Since the Virginia Tech shootings last spring, the Federal Bureau of Investigation (FBI) has more than doubled the number of people nationwide who are prohibited from buying guns because of mental health problems.
U.S. officials were quoted by Friday's Washington Post as saying that the FBI's "Mental Defective File" has ballooned from 175,000 names in June to nearly 400,000, primarily because of additions from California.
The names are listed in a database that gun dealers are supposed to check before completing sales.
The surge in names underscores the size of the gap in FBI records that allowed Seung Hui Cho to purchase the handguns he used in April to kill 32 people and himself at the Virginia Tech campus in Blacksburg, Va.
A Virginia state court found Cho to be dangerously mentally ill in 2005 and ordered him to receive outpatient treatment.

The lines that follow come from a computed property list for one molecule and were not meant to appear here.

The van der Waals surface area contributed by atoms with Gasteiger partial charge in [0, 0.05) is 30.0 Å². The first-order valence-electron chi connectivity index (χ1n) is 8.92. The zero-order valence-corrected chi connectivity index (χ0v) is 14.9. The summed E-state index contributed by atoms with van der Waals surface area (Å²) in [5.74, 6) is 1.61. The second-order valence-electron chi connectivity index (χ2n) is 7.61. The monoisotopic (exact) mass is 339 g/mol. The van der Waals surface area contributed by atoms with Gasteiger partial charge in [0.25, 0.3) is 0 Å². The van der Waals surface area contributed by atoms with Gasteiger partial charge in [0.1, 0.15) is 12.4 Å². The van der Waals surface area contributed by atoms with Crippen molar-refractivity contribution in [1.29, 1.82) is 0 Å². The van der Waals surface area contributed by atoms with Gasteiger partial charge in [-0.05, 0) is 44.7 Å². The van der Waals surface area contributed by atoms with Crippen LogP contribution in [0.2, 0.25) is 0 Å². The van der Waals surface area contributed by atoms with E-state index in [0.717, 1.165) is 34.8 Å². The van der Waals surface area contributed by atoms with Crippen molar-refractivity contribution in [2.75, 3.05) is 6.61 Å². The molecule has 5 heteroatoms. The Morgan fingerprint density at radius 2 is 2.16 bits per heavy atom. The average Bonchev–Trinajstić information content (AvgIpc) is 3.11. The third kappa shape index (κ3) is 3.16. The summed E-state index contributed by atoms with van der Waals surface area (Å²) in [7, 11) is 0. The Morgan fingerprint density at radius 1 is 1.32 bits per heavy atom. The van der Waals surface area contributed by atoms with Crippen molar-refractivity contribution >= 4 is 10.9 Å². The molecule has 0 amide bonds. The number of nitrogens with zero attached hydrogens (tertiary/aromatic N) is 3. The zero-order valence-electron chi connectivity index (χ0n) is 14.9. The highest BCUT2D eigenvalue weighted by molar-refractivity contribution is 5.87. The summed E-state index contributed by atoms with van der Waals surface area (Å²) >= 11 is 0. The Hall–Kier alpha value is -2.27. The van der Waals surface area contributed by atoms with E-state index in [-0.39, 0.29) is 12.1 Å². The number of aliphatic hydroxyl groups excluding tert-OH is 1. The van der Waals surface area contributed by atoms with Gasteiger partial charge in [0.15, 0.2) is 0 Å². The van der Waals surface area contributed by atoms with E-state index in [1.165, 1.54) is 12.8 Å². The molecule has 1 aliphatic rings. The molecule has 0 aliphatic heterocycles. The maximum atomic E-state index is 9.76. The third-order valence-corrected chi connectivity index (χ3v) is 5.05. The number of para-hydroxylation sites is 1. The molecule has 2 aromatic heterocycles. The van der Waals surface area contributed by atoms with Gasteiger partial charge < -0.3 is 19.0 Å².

But because Cho was not ordered into hospital treatment, the court's order was never provided to the FBI and incorporated in its database.
Two gun dealers checked the list before selling Cho the 9mm Glock 19 and the Walther 22-caliber pistol he used in the shootings.
For nearly four decades, federal law has prohibited gun sales to people judged to be "mentally defective," but enforcement has been haphazard.
A 1995 Supreme Court ruling barred the federal government from forcing states to provide the data, and 18 states -- including Delaware and West Virginia -- provide no mental health-related information to the FBI at all.